Irish man dies during Mount Everest expedition

Kevin Hynes (56) was part of a group attempting to scale the mountain’s summit

Kevin Hynes from Galway

Kevin Hynes from Galway

 

An Irish father of two has died during a climb on Mount Everest.

Kevin Hynes (56), from Galway, was part of a group from the climbing company 360 Expeditions attempting to scale the mountain’s summit, which stands at 8,848m.

Mr Hynes was attempting to scale the world’s highest mountain from the Tibetan side on Friday morning.

The Galway man’s death comes a week after Séamus (Shay) Lawless, from Bray, Co Wicklow, went missing after falling up to 500m from the balcony area of Everest in temperatures of -27C.

A recovery operation for Mr Lawless, a professor at Trinity, was stood down on Friday. Mr Lawless had successfully reached the summit of the mountain just hours before his fall.

In a statement, 360 Expeditions said: “Kevin (56) was one of the strongest and most experienced climbers on our team and had previously summited Everest South and Lhotse.”

A Department of Foreign Affairs official said: “The department is aware of reports of the death of an Irish citizen on the north slopes of Mount Everest. We stand ready to provide consular assistance.”

Kevin had reached Camp III at 8,300m on Wednesday.

The climbing company’s statement added: “Yesterday, while our summit climbers were heading higher, Kevin started his descent. He was accompanied by experienced guide, Dawa Sangee, who himself has summited Everest South twice, Everest North and Makalu twice.”

According to the Himalayan Times, Kevin passed away in his tent at the North Col at 7,000m in the early hours of this morning local time.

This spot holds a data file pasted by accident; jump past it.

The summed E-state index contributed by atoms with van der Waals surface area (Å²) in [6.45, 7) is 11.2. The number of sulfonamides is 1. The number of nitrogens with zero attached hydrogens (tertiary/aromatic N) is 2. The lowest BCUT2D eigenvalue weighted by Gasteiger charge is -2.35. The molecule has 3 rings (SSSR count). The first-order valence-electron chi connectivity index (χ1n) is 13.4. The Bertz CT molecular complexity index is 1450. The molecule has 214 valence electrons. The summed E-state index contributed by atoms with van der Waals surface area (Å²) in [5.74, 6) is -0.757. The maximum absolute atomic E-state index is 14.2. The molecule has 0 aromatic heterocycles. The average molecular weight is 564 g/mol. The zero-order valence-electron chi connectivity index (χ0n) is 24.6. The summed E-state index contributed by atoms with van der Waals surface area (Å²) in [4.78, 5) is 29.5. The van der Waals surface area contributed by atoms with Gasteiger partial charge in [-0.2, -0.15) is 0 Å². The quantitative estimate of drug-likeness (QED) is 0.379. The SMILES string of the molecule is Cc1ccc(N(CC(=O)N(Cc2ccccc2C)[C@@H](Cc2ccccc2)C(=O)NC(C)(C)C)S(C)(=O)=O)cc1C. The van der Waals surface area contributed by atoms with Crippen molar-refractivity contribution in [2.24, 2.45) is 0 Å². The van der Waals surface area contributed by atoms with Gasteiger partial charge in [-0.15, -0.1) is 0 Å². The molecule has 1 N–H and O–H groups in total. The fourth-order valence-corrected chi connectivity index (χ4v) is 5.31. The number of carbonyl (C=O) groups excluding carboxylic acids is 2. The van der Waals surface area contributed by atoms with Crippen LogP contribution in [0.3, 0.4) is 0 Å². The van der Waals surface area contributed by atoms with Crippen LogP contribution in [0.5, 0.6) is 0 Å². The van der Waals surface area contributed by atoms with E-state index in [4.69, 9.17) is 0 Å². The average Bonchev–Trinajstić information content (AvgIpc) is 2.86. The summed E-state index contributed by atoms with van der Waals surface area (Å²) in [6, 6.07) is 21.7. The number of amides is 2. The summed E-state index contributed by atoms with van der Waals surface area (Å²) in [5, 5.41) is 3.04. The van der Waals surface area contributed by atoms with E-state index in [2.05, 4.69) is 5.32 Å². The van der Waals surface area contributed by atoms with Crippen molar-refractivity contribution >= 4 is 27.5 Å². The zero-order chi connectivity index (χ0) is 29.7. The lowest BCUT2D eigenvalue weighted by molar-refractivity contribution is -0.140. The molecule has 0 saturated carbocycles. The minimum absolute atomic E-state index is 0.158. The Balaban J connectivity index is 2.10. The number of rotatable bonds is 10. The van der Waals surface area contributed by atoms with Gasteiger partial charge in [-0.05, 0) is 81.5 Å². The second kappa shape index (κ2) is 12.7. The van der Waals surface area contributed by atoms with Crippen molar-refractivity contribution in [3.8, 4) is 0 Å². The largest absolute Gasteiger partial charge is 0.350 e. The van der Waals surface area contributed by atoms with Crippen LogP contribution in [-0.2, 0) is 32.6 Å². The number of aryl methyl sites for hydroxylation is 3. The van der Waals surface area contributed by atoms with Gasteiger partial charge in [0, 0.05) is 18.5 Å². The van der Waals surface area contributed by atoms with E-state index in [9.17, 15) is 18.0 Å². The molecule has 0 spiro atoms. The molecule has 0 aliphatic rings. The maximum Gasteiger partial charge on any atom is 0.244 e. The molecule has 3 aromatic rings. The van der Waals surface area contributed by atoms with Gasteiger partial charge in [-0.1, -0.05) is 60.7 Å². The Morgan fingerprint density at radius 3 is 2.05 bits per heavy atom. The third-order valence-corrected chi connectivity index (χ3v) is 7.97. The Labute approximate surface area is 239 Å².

“His wonderful wife, Bernadette, and two children, Erin and James, are comforted by all the communication that Kevin sent out from his expedition, letting them know that this was probably the most fun he had had on any one of his expeditions, the team was amazing and that he was loving being with [mountaineer] Rolfe Oostra.”

Recovery effort

Efforts are under way to bring his body to base camp, officials at base camp said.

Pat Falvey, one of Ireland’s leading mountaineers and adventurers, who is the only Irish person to successfully ascend Mount Everest from the north and south faces twice, said: “I can confirm that Mr Hynes died on Mount Everest. It appears so far and from speaking with officials in Nepal that he died from altitude sickness.

“There are more Irish people dying on Everest than any other nationality . . . This news is just tragic.”

Mr Falvey added with regard to recovery efforts for Mr Lawless that “the family have confirmed to me that if his body is found he will be buried on the mountain”.

Mr Lawless’s family announced on a GoFundMe crowdfunding page for the search for him that the operation had been called off.

In a post on the page, the family thanked all of those who had donated and expressed gratitude for the “huge outpouring” of support over the past couple of days.

“The GoFundMe campaign was instrumental in helping us fund an experienced search team for Shay. Unfortunately it was not successful.

“While the experienced search team has made every effort to locate Shay, the extremes of operating at high altitude and the sheer range of the search area ultimately proved too difficult and based on expert advice we have decided to call off the search rather than risk endangering anyone’s life in the treacherous conditions.”

The recovery operation for Mr Lawless was being led by Co Down man Noel Hanna from Seven Summit Treks company and another eight skilled climbers.

Donations to the page had raised almost €270,000.

The family had said they had been forced to look for donations as the insurance company which provided a policy for Mr Lawless was currently not providing assistance with the search and rescue operation.

In a statement, Trinity College Dublin said: “The tragic death of our friend and colleague, Séamus (Shay) Lawless, has come as a huge shock to all of us.

“On behalf of everyone at Trinity College Dublin and the research centre, ADAPT, we want to offer our condolences to his wife, Pam, and their daughter, Emma, and to his large family, all his friends, students and colleagues.

“As a colleague and as a friend, Shay’s enthusiasm, his creativity and his approach to his work was inspirational.”

The college said a memorial service would be held for Mr Lawless in the coming weeks.